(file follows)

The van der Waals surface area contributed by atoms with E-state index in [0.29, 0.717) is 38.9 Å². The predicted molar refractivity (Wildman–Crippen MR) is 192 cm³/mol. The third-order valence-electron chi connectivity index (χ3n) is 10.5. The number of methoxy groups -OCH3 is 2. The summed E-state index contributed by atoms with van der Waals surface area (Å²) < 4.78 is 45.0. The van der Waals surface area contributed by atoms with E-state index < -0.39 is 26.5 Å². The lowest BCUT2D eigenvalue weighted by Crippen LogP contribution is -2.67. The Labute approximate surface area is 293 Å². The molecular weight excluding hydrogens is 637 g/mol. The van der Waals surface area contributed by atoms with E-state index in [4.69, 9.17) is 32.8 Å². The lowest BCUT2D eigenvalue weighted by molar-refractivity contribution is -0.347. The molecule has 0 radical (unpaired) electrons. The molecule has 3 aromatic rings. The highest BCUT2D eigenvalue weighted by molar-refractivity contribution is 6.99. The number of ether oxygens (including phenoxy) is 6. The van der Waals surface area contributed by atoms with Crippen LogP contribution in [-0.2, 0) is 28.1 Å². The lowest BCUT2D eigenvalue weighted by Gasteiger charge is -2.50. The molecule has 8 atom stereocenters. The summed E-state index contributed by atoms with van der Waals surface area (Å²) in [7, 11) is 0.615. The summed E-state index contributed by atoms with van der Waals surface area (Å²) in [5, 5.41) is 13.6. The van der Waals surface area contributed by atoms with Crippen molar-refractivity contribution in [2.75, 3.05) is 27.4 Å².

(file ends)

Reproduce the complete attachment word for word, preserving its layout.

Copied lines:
The van der Waals surface area contributed by atoms with E-state index in [0.29, 0.717) is 38.9 Å². The predicted molar refractivity (Wildman–Crippen MR) is 192 cm³/mol. The third-order valence-electron chi connectivity index (χ3n) is 10.5. The number of methoxy groups -OCH3 is 2. The summed E-state index contributed by atoms with van der Waals surface area (Å²) < 4.78 is 45.0. The van der Waals surface area contributed by atoms with E-state index < -0.39 is 26.5 Å². The lowest BCUT2D eigenvalue weighted by Crippen LogP contribution is -2.67. The Labute approximate surface area is 293 Å². The molecular weight excluding hydrogens is 637 g/mol. The van der Waals surface area contributed by atoms with E-state index in [4.69, 9.17) is 32.8 Å². The lowest BCUT2D eigenvalue weighted by molar-refractivity contribution is -0.347. The molecule has 0 radical (unpaired) electrons. The molecule has 3 aromatic rings. The highest BCUT2D eigenvalue weighted by molar-refractivity contribution is 6.99. The number of ether oxygens (including phenoxy) is 6. The van der Waals surface area contributed by atoms with Crippen LogP contribution in [-0.2, 0) is 28.1 Å². The lowest BCUT2D eigenvalue weighted by Gasteiger charge is -2.50. The molecule has 8 atom stereocenters. The summed E-state index contributed by atoms with van der Waals surface area (Å²) in [7, 11) is 0.615. The summed E-state index contributed by atoms with van der Waals surface area (Å²) in [5, 5.41) is 13.6. The van der Waals surface area contributed by atoms with Crippen molar-refractivity contribution in [2.75, 3.05) is 27.4 Å².